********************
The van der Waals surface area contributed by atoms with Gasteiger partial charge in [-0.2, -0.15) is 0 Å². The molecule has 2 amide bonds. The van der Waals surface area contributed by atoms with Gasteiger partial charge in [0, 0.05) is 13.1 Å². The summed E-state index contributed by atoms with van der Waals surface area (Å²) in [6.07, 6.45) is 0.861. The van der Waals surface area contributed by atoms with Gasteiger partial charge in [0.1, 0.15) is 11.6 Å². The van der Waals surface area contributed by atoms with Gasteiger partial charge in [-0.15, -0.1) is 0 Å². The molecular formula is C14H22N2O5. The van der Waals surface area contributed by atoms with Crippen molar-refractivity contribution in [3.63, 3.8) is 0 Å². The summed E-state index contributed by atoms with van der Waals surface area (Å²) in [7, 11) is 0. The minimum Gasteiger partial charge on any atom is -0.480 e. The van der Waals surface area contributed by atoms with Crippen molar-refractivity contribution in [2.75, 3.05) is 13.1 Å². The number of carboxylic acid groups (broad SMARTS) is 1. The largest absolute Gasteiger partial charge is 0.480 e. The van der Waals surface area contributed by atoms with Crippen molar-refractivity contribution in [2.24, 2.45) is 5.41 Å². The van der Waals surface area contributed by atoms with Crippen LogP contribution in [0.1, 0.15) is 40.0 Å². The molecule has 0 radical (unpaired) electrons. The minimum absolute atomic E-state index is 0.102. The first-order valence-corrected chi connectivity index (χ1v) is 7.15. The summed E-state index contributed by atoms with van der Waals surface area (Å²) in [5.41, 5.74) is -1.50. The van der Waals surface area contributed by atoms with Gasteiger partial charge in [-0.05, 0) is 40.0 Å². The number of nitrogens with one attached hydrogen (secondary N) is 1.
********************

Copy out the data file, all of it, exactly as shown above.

The van der Waals surface area contributed by atoms with Gasteiger partial charge in [-0.2, -0.15) is 0 Å². The molecule has 2 amide bonds. The van der Waals surface area contributed by atoms with Gasteiger partial charge in [0, 0.05) is 13.1 Å². The summed E-state index contributed by atoms with van der Waals surface area (Å²) in [6.07, 6.45) is 0.861. The van der Waals surface area contributed by atoms with Gasteiger partial charge in [0.1, 0.15) is 11.6 Å². The van der Waals surface area contributed by atoms with Gasteiger partial charge in [-0.15, -0.1) is 0 Å². The molecular formula is C14H22N2O5. The van der Waals surface area contributed by atoms with Crippen molar-refractivity contribution in [3.63, 3.8) is 0 Å². The summed E-state index contributed by atoms with van der Waals surface area (Å²) in [7, 11) is 0. The minimum Gasteiger partial charge on any atom is -0.480 e. The van der Waals surface area contributed by atoms with Crippen molar-refractivity contribution in [2.75, 3.05) is 13.1 Å². The number of carboxylic acid groups (broad SMARTS) is 1. The largest absolute Gasteiger partial charge is 0.480 e. The van der Waals surface area contributed by atoms with Crippen molar-refractivity contribution in [2.24, 2.45) is 5.41 Å². The van der Waals surface area contributed by atoms with Crippen LogP contribution in [0.1, 0.15) is 40.0 Å². The molecule has 0 radical (unpaired) electrons. The minimum absolute atomic E-state index is 0.102. The first-order valence-corrected chi connectivity index (χ1v) is 7.15. The summed E-state index contributed by atoms with van der Waals surface area (Å²) in [5.41, 5.74) is -1.50. The van der Waals surface area contributed by atoms with Gasteiger partial charge in [-0.05, 0) is 40.0 Å². The number of nitrogens with one attached hydrogen (secondary N) is 1.